- Journalist who brought down U.S. general is killed in Los Angeles car crash
- Kanye West wins over critics with 'daring' new album 'Yeezus'
- Angelina Jolie stunt double sues News Corp over hacking
- Massachusetts police search NFL player's home in homicide probe: report
- UPDATE 2-United Dreamliner diverted due to possible oil filter problem
Lenihan, face of Irish crisis, survives election
DUBLIN (Reuters) - Brian Lenihan's policies have cast his Fianna Fail party into the electoral wilderness but the former Irish finance minister's personality has saved him from the same fate.
Lenihan, the face of Ireland's economic crisis and the architect of its bailout by the European Union and the International Monetary Fund, survived his party's rout on Saturday as voters repaid him for his efforts to save the country while battling cancer.
Renowned for maintaining his good nature while holding one of the toughest jobs in Europe, Lenihan may be the only member of Fianna Fail left standing in Dublin, often referred to as the "cockpit of power" because of its 47 parliamentary seats.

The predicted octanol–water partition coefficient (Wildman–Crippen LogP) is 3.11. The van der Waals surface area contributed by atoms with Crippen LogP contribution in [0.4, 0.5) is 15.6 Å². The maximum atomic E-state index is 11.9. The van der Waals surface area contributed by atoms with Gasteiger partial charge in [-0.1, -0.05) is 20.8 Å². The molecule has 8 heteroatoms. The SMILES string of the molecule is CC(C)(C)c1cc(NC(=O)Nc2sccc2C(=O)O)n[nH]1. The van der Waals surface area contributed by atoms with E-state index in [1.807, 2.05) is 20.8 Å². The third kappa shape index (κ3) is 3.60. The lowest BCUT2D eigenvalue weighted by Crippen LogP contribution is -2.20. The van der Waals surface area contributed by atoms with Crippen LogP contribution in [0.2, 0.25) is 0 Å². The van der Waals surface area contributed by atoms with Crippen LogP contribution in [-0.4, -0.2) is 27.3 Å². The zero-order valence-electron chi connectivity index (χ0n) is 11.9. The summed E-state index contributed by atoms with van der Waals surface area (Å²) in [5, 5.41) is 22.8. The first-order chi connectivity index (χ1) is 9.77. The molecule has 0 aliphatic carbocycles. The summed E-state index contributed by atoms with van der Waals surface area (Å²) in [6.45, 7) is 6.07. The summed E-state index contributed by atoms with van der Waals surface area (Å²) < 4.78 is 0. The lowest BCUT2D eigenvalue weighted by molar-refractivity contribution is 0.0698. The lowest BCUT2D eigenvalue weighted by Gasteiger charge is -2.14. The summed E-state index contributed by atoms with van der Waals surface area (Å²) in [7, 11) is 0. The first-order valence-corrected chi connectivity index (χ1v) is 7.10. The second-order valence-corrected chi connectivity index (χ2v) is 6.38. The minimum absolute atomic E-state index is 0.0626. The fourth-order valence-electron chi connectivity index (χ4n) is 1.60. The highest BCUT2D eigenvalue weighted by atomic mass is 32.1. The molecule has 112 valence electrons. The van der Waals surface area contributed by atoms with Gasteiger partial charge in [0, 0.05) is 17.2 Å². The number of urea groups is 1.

A scion of one of Ireland's most famous political dynasties, Lenihan snatched the final seat in the four-seat Dublin West constituency and behind a high-profile socialist candidate who had lambasted his policies.
The former lawyer and university lecturer, who took over the finance portfolio as the economy began to unravel, was diagnosed with cancer at the entrance to his pancreas shortly before Christmas 2009. He completed treatment last year.
"I think Lenihan has a degree of sympathy for the job that he was trying to do and so there will have been some core Fianna Fail voters who came out for him," said David Farrell, professor of politics at University College Dublin.
Lenihan delivered four austerity budgets in his less than three years in the job. He bailed out the country's two biggest lenders, nationalised the third and took charge of the two biggest building societies.
Known as a calm, patient and methodical lawyer, Lenihan worked frantically to save the country's teetering financial system after years of risky lending under the watch of his predecessor and outgoing prime minister, Brian Cowen.
In recent days, one of Fianna Fail's aristocracy appeared to have read the signs.
Lenihan, who replaced his former deputy prime minister father in the Dublin West seat in 1995, sent a letter to his constituents in a final plea for their vote while failing to mention his party or show its logo.
Saturday as counting continued, Fianna Fail looked to be heading for the worst electoral result in its 85-year history.
Lenihan's brother Conor and his aunt, Mary O'Rourke, a former minister often referred to as the "Mammy of the Dail (parliament)," have already conceded defeat.
The family legacy now rests with Brian.
(Editing by Andrew Dobbie)
- Tweet this
- Share this
- Digg this